Is it storytelling just for early childhood, not for higher levels of education?
The format is different but the process is reading, so literature is the next step. It’s ongoing. So actually if you look at neohumanist schools all around the world, at least in junior high school, they already do the program. They all are actually literature based. So we have to move from this kind of creative storytelling that you will see these few days. Move forward to reading stories and then from stories we create our lesson plan, our curriculum.
Do we have already a curriculum based on storytelling?
Literature based on storytelling for early childhood? Ya, we have. Your “Circle of Love” is story based, and the book “Story Bug” that I brought last time is storytelling and your other books are storytelling based, too. So the whole structure of our curriculum is actually story based.
How about university’s curriculum, is it possible to include storytelling?
University is more academic, so we have to teach them the academic side of literature as well as the storytelling aspect. And I hope we can train student teachers to become storytelling teachers when they get classes of their own.
So is it possible, no?
Literature.. ya, of course. The whole process, of course. Actually anything that is story you can say is art. Obviously for the humanities and languages, but you also can do storytelling for science, math, or biology. So actually there is no subject that cannot be taught through story, but the format is different.
Is it history related with the storytelling?
I think history, ya. Already the word says hi+story. It means it’s a story.
But not everybody enjoys history – for example like me. I don’t really like history but I like stories.
Maybe you need to learn history through stories. My teacher was a storytelling history teacher. We loved him and we loved history, that is why I studied history. You can look at history like so many facts, so many years, so many battles, so many wars, so much back fighting all the time, but if you see it all through story, you can get interested. News is a story. Actually, science is a story. Science is changing all the time. It is just how we look at things. That is why I tell you, imagination creates reality. How you see the thing is what you call reality, but actually it is just our imagination. We need to train young children have healthy imaginations because imagination can also be destructive and create horror. People have committed suicide because their imagination was destroying them. The values come through your story, how you see the world, how you see yourself.
About BCCT (Beyond Centre and Circle Time) method – how to implement storytelling in it? Do you think is it possible?
Of course! I think stories can be extended to many activities. So let’s say you tell the story you told yesterday about the banana. Then I think that could find extension in nature studies, or you can do art, or because this is story you can do drama. You can also do math: you can count trees, you can measure trees, you can multiply trees. Let’s say you have five banana trees and every banana tree has two babies. How many banana trees do you have? Multiplication. The wind comes and one banana tree falls. How many banana trees are left? Subtraction. So even in math everything can be done through stories. You can extend stories to every subject, depending on your national curriculum requirements.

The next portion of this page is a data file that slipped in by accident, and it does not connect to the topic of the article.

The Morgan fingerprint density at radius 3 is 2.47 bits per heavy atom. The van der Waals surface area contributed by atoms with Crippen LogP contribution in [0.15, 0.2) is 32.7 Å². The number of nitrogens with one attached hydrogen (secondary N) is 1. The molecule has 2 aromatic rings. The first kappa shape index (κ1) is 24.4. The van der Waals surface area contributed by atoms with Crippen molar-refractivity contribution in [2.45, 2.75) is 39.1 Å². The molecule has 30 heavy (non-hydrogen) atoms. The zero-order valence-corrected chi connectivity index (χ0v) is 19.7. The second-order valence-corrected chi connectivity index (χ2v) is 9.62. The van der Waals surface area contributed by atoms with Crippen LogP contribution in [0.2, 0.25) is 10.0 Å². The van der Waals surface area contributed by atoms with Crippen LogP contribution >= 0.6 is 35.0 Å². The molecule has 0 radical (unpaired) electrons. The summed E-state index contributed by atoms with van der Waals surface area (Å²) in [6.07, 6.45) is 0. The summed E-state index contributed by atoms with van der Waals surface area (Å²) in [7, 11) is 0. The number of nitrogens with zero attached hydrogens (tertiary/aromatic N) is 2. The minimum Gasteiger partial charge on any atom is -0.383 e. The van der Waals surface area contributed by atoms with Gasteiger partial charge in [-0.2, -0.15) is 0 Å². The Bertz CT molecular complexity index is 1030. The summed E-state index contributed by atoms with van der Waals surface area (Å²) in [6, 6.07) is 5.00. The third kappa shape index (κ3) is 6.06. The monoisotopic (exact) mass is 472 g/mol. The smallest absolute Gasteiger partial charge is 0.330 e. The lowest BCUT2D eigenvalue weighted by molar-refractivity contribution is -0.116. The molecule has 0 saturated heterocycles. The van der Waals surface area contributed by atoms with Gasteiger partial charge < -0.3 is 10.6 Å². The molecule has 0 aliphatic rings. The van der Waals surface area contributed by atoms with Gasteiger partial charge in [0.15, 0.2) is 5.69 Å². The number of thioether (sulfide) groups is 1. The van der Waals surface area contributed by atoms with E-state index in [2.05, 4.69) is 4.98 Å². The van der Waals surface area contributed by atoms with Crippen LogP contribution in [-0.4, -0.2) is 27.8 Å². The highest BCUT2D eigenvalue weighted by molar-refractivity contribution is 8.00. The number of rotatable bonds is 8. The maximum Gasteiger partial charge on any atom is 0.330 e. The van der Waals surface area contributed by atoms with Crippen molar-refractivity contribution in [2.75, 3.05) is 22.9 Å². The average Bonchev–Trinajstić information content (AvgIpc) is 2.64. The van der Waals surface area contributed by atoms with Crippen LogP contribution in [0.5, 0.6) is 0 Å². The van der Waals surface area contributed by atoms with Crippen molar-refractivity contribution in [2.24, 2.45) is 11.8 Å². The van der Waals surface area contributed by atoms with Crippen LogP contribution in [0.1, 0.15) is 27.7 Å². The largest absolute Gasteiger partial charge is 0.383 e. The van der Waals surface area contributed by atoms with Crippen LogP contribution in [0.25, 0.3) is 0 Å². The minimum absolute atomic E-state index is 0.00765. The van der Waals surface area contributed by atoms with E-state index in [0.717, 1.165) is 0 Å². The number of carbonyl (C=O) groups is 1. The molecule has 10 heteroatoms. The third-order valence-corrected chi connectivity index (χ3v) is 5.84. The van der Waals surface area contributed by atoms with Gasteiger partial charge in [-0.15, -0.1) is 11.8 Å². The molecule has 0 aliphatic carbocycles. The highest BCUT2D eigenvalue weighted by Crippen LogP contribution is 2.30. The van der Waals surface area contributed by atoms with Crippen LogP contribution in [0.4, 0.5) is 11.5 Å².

Is it good to tell a story everyday?
Every class needs stories.
Is it not too much to give them everyday?
You can ask your children. They will tell you, “Never enough!”
They never feel bored, for example, the same story repeating?
That is why with creative storytelling we have to use many different ways to attract the children, and I think if you are creative in storytelling then nobody is going to get bored. They are going to love it! Then of course you also have to give them time to process the stories you tell. It is not like you are 24 hours talking stories, stories! But this is the basis of your curriculum and from there you do your reading, your spelling and your other activities.
What is something special that you got from your workshop in Indonesia?
They are so lovely. I think you know every culture has different values and, as I said, people tell their values through storytelling. Every culture has to explore different ways for finding the path to the inner self. We want to promote storytelling as a need for self realization and as part of the process of self discovery and of understanding who we are as a people and as individuals. I think this is basic to being human. Everybody has the same longing to know who we are. I think now the biggest challenge for me is to find the way that is psychologically and culturally appropriate for our teachers to understand and naturally accept this method for going deeper inside, because it is all about identity: Who are we? Then, from our social identity we have to move to a deeper understanding, maybe an emotional identity. After that, we need to go deeper than emotion, and there are maybe some psychological practices we can use to find the deepest identity. And if the teacher has that deeper self insight, the teacher can guide the children in a better way. You have to understand that children live in a very open state of mind where everything is magical, everything is charged with something loving and blissful. I think if the teacher can reinforce that in children, they will maintain that blissfulness throughout their adult life. So this spirit, this part you can talk about: what we teach, how we teach and why we teach, but the most important is: who is teaching and who do we teach. Who is teaching? This aspect is actually the first and most important. What is the Identity of the teacher and of the student? Because whatever you teach is constricted or conflicted with so many emotions that some percentage of it will affect the student negatively, while if the teacher develops self knowledge it will turn out that the same material can inspire the same student. I think that process is the biggest thing I have to learn from association with the teachers.
We can seek to gain and keep for ourselves, but rather a divine energy that flows through us. By emptying our personality of selfishness, we allow ourselves to become like a hollowed out reed flute, an instrument. The Divine then flows through us, like the wind through a flute, producing beautiful music. As we learn to release the compulsions of our ego, and open up to becoming a Divine instrument, we allow the magic of “krpa” or “Grace” to happen. A classical part of the spiritual path consists in exploring this question of how to let go, open up and allow the Higher Self to work through us.